Children Speaking: Agency and Public Memory in the Children’s Peace Statue Project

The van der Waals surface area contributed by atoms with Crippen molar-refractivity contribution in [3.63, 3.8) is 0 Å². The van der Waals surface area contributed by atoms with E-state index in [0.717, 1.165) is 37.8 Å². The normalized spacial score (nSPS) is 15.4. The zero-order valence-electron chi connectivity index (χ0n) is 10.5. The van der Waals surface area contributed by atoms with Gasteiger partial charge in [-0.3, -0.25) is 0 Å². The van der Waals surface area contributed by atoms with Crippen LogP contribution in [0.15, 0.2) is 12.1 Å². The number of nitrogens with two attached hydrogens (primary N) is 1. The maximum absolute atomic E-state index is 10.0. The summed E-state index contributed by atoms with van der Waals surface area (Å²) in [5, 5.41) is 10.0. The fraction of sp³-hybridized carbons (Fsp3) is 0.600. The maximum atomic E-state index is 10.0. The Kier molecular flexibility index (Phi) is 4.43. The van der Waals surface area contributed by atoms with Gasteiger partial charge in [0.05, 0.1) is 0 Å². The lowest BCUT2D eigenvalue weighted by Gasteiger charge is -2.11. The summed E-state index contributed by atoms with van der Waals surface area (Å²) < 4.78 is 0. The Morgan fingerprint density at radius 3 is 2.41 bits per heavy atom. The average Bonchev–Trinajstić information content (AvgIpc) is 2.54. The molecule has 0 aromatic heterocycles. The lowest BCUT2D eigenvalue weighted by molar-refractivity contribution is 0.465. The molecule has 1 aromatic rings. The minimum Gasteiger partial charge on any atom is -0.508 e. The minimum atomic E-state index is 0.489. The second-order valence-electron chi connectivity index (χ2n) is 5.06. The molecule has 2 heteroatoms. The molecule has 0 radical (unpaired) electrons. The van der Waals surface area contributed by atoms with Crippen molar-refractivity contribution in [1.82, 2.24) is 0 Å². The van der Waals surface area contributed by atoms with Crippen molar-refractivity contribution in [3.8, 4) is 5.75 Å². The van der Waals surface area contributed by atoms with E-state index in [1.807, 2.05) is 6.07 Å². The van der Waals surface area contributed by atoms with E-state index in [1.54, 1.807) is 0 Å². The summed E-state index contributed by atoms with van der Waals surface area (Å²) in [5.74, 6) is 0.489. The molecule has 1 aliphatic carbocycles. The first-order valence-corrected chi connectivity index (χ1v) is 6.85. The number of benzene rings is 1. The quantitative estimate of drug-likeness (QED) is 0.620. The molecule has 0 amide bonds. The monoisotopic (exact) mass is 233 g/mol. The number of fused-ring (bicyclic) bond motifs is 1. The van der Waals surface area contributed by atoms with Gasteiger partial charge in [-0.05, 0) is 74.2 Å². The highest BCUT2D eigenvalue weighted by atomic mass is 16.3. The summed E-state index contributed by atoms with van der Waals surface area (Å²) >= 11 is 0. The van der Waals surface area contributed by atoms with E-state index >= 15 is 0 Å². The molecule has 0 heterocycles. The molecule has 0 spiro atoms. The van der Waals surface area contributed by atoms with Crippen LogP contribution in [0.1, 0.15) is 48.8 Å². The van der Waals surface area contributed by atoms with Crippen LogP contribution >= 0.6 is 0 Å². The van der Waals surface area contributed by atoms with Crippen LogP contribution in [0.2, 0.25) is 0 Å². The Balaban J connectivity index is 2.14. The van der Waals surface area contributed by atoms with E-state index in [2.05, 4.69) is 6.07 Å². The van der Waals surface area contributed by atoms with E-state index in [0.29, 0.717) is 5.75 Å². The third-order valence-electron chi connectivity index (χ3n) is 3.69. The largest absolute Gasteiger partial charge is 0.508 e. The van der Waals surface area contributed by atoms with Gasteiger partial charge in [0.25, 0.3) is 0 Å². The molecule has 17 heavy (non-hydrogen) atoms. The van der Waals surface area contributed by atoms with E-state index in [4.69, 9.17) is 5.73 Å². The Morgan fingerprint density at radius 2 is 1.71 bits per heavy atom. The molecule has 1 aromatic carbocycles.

Abstract: Scholars in rhetoric have been slow to recognize children as capable of exercising rhetorical agency. This oversight inadvertently recapitulates the divestment of agency experienced by children who speak publicly about civic concerns. This essay examines the argumentative and organizational strategies of a group of children from New Mexico who worked in the early 1990s to publicize, design, and fund the Children’s Peace Statue and who repeatedly petitioned the Los Alamos County Council to accept the statue as a gift to the city of Los Alamos. Analyzing the children’s rhetorical strategies alongside responses of adult opponents, I show how opponents rejected the statue in part by resisting engaging with children as rhetorical agents. This research underscores the stakes of recognizing children’s agency as complexly meaningful.